This is an asset but also a liability. In short, getting into a distribution agreement with a start-up that is now yet “known” would represent a too high risk to bear for the established companies.
As PayPal could not leverage on a distribution agreement with eBay, it had to find a “growth hack” to scale up. In short, an unofficial way to use eBay to grow their users’ base.
At the time eBay had purchased a startup, named Billpoint, to make the transactions on the website smooth.
However, also covering the transactions side of the site for eBay was still too risky, as fraud detection was a primary concern. As Eric M. Jackson explains in The PayPal Wars” this was too much of a concern for eBay as a listed company.
This, in turn, gave PayPal time to come up with a strategy before Billpoint could be rolled out. 
The strategy was meant to wipe out competition and take over the payment market. At that point, one idea came to mind, which was to enter in as many actions as possible and then convince the other part of the transaction to use PayPal as payment.
This strategy would be expensive but a good marketing acquisition tactic. How to scale this up? One option was to hire a web farm in Asia. Or, employ a bot (a computer program) that would look for specific auctions and bid on them.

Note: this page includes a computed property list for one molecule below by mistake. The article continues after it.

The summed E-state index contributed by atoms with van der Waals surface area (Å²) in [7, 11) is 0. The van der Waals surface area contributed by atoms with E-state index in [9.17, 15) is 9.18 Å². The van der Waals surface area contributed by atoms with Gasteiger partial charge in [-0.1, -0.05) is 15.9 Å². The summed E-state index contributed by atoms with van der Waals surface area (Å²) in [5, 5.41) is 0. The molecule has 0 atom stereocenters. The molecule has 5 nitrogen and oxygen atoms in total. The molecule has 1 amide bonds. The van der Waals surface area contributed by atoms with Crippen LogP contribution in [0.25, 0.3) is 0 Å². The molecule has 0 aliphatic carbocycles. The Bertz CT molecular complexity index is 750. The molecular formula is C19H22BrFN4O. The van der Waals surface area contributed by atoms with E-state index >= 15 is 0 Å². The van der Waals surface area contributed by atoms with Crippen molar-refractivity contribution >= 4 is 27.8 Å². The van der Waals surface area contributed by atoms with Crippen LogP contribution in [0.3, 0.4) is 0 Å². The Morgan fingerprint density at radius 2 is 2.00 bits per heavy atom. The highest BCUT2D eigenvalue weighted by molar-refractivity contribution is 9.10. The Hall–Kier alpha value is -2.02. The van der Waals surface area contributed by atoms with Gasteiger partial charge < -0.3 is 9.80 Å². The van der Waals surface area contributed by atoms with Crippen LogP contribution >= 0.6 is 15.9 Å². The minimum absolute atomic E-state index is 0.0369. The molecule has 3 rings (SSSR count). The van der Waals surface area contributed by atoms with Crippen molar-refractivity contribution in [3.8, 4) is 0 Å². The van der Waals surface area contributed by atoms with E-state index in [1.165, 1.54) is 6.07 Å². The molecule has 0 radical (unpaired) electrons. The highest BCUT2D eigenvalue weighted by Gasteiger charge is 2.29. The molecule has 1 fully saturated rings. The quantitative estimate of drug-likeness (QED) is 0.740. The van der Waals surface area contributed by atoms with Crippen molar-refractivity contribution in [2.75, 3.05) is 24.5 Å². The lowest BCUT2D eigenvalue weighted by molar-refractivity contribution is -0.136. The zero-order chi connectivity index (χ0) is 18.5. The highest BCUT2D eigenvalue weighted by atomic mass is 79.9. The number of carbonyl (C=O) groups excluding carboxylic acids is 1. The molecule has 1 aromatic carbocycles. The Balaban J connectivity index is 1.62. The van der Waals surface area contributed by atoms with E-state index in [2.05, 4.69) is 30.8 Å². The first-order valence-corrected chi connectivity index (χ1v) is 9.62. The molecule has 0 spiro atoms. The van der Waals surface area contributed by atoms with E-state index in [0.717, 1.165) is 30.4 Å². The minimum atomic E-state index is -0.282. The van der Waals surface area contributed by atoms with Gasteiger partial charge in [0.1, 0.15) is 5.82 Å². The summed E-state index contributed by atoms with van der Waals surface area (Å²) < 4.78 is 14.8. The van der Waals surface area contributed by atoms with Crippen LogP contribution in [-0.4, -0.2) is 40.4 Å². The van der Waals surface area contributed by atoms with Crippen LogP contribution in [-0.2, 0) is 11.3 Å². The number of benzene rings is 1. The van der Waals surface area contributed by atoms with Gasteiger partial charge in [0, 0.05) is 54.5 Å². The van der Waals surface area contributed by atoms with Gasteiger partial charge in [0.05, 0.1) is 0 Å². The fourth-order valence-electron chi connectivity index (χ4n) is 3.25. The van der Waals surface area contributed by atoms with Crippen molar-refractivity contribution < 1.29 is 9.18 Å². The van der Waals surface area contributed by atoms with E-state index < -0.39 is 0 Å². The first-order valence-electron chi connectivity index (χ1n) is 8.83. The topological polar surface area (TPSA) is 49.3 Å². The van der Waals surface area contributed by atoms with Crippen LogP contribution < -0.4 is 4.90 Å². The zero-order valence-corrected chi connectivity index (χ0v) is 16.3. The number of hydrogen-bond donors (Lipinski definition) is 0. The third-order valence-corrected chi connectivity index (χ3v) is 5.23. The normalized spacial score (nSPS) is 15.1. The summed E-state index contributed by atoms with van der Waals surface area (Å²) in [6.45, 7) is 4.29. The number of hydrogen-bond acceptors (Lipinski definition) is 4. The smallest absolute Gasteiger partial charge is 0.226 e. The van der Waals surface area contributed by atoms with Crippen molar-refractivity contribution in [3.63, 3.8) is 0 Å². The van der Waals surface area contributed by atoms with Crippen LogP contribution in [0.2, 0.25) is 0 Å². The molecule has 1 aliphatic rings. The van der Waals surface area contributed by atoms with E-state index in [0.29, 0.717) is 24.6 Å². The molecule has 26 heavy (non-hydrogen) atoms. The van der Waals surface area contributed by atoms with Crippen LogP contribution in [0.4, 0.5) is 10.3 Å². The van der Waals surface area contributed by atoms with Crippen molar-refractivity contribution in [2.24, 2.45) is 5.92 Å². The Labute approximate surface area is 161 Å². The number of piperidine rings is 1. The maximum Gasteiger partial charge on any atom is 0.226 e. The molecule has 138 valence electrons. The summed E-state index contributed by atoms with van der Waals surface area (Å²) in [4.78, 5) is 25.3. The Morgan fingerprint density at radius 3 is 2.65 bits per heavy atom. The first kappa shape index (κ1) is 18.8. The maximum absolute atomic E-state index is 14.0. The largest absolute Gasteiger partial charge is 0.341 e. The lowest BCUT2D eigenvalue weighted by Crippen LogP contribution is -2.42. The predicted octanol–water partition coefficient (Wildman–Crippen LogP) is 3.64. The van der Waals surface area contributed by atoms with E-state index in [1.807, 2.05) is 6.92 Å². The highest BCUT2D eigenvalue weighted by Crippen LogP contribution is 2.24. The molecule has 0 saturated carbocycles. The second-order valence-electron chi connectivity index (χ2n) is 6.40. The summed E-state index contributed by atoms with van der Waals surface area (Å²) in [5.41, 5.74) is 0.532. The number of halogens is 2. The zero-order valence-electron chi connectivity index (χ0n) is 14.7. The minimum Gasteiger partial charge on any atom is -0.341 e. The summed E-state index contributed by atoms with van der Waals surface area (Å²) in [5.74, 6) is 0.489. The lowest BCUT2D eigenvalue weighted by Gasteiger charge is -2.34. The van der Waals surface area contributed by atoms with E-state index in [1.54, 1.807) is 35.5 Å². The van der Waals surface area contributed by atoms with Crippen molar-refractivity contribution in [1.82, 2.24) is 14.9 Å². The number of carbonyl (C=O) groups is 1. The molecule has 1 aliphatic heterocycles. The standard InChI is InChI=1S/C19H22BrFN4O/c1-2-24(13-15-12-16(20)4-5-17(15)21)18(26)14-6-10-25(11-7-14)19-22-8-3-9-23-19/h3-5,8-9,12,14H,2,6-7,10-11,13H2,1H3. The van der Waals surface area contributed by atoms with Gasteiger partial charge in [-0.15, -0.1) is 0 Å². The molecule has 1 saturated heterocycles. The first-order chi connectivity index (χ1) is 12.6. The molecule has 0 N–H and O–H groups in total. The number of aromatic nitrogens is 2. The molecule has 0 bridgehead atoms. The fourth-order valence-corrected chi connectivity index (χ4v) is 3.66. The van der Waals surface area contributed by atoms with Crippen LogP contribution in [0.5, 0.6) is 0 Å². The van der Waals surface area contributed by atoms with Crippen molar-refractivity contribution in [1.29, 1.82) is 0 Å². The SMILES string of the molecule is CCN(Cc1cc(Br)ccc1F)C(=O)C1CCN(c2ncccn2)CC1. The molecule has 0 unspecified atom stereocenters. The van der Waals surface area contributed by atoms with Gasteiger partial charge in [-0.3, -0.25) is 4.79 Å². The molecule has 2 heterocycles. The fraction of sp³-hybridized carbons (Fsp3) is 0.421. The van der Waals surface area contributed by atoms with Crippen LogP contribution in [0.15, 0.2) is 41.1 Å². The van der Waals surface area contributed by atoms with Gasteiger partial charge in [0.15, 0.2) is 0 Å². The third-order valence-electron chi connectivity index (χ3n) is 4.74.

In the end, they went with the bot, on charity auctions with the aim of exposing PayPal to as many eBay users as possible. The bot together with other marketing and product initiatives brought PayPal to over 10,000 users per day.
Growth picked up yet the competitive landscape was still very challenging, with companies, like that were threatening PayPal existence.

A little caveat: the story of this paragraph was inspired from the book “The PayPal Wars” a self-published book, based on account of a marketing employee at PayPal. Take this story as a reference, not as history as the account of the author might bias it.

The merger that brought together PayPal and

As reported by Julie Anderson on Quora:

After the merger everyone tried to play nicely together at first, but – as has been widely chronicled from various perspectives – it took just a few months before the differences in opinion turned ugly.  Elon took a vacation that year and I’ve always hated that I didn’t realize they were going to oust him as CEO in time; he called that day from somewhere in Africa and asked “How bad is it?” and I said “Not that bad. I think it’s going to be okay.” Middle of the night I sat straight up in bed and headed back to the office; the lights were blazing and everyone was there. It was done by morning, the company became known as PayPal, and that was that.